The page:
Grant Williams. Best known for his first-rate performance in the sci fi classic The Incredible Shrinking Man (1957), Williams seemed to be on the cusp of stardom in the 1950s. He signed with Warner Bros. in 1960 and became relegated to supporting roles in films like Susan Slade (he played Susan's mountain-climbing lover Conn White). Even worse, he was cast in the 1959-63 TV series Hawaiian Eye midway through its run. The overexposure did not help his screen career; his last major film role was in PT 109, in which he was listed fifth in the cast. Through the rest of the 1960s, he guest starred in TV series such as Perry Mason and Bonanza. His last screen appearance was in the low-budget sci fi film Brain of Blood. Williams, who had studied acting with Lee Strasberg, subsequently opened a drama school. He died at age 53 of peritonitis, an inflammation of the abdomen wall.
Gardner McKay. After a short stint in a TV Western called Boots and Saddles, Gardner McKay was cast in Adventures in Paradise, a 1959-62 television series based on the works of James A Michener. He became an instant TV heartthrob and was sought after for film roles when the series ended. He turned down a chance to star opposite Marilyn Monroe in Something's Got to Give. Indeed, post-Paradise, McKay appeared in only two movies before retiring from acting. One of those films was The Pleasure Seekers, a pleasant remake of Three Coins in the Fountain, which highlighted his easygoing charm. McKay became a sculptor, novelist, and playwright. His art work has been displayed at the Museum of Modern Art and he won the L.A. Drama Critics' Circle Award for his play Sea Marks. He died of prostate cancer at age 69.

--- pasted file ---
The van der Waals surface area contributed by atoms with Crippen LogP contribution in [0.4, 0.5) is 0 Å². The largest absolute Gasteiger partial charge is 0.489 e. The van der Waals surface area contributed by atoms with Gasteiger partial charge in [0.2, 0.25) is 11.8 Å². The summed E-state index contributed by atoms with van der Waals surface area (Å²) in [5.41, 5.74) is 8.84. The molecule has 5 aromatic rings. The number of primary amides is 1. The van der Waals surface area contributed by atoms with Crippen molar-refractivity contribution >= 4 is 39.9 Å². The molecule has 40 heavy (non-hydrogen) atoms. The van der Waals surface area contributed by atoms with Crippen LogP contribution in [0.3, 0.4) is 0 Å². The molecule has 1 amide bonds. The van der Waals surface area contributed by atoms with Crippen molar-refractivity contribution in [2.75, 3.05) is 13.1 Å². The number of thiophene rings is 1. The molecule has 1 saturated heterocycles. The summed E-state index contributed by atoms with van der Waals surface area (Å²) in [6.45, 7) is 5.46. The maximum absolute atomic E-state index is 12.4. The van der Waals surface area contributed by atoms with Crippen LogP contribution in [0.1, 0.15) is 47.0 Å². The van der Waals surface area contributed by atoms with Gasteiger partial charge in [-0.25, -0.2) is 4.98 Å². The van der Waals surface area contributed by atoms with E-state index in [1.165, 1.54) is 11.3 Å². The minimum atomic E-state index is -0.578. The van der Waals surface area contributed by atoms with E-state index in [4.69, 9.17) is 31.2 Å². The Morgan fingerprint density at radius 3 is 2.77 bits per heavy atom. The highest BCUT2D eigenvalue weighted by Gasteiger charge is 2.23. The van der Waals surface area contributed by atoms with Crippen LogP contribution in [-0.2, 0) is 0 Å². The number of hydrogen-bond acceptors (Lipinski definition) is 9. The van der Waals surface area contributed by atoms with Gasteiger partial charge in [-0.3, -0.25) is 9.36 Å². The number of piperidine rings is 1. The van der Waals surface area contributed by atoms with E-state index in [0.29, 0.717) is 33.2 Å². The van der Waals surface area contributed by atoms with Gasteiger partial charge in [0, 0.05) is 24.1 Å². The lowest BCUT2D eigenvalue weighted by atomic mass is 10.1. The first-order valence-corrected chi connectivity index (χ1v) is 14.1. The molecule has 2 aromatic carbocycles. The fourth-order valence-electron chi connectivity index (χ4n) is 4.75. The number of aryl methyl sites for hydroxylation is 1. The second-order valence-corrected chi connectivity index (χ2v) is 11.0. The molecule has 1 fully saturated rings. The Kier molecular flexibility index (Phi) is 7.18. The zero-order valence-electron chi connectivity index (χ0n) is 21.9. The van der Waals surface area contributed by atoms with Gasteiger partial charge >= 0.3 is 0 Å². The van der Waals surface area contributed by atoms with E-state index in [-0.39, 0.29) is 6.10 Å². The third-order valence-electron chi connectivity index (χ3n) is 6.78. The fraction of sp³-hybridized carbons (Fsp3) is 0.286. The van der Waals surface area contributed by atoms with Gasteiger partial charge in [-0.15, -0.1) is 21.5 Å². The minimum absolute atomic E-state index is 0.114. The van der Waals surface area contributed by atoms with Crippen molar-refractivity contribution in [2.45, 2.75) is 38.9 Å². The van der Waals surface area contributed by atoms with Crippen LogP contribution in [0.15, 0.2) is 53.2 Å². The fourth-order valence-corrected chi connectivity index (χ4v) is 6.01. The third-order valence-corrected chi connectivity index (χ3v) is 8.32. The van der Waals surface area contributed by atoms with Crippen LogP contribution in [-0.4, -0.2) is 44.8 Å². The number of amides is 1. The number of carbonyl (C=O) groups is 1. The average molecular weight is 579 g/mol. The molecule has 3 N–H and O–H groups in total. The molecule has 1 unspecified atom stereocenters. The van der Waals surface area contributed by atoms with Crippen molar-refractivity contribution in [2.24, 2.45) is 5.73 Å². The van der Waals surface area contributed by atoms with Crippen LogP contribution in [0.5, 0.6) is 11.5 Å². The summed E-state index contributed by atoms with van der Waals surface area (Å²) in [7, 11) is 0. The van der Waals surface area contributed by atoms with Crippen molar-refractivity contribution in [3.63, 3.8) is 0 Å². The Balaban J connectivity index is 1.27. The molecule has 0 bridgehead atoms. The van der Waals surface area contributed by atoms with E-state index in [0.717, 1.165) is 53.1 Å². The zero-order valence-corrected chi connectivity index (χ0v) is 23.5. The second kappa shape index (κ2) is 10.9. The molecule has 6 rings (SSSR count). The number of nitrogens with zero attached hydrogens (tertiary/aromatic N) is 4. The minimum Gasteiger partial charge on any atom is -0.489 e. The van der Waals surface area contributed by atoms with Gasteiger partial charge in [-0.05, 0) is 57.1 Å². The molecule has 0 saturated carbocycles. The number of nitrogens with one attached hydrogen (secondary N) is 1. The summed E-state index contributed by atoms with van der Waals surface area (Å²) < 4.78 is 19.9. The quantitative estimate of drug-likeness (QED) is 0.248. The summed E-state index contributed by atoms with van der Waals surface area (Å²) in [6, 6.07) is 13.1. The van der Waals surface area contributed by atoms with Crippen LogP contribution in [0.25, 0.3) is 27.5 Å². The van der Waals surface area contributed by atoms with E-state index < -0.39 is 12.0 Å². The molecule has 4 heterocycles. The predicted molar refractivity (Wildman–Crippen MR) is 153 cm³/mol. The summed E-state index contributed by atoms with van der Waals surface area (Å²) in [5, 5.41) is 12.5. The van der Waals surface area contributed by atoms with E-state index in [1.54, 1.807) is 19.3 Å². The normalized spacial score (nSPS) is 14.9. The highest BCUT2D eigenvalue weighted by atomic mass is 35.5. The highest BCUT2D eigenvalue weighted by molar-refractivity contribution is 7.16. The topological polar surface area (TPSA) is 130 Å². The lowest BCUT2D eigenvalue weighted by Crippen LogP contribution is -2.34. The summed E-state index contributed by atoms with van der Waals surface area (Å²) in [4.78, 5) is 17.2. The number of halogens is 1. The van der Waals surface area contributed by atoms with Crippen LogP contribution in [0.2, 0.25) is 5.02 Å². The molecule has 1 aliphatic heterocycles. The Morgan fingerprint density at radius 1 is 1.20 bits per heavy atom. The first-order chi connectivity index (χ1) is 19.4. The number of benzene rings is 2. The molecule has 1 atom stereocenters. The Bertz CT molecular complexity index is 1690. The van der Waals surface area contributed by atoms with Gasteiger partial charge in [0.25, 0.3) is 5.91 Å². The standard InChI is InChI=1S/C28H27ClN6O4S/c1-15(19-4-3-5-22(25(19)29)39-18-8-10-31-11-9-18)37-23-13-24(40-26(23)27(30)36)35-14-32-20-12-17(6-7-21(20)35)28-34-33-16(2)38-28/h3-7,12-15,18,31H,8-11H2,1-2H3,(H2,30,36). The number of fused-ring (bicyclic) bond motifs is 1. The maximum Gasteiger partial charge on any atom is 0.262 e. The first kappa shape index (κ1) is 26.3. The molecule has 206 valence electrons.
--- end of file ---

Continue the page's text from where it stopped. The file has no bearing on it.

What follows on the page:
John Dall. He earned an Oscar nomination opposite Bette Davis for The Corn Is Green, had a major role in Hitchcock's Rope, and starred in a famous cult film (Gun Crazy). And yet, John Dall never achieved stardom and, in fact, appeared in only eight films during a 15-year acting career. That would lead one to assume that he focused on a stage career, but he only appeared in four Broadway plays. His biggest stage success was in Dear Ruth. He played the role of Lieutenant William Seawright in the original 1944 production for 680 performances--only to see the 1947 film role go to William Holden.
George Maharis. For those that question the handsome Maharis' acting ability, I recommend that you watch the first two seasons of Route 66. Maharis had the best role of his career as the street-smart, passionate Buz Murdock and shined in episodes like "Birdcage on My Foot" (which co-starred Robert Duvall as a drug addict trying to go "cold turkey"). Maharis abruptly left Route 66 during its third season, with the reasons varying as to why. Except for the tense thriller The Satan Bug (1965), his film choices were poor and he returned to television for the short-lived 1970 TV series The Most Deadly Game. He was arrested for "sexual perversion" in 1974, though he continued to act on television after that. His last film appearance was in 1993. He lives in Beverly Hills and New York City and creates impressionist paintings.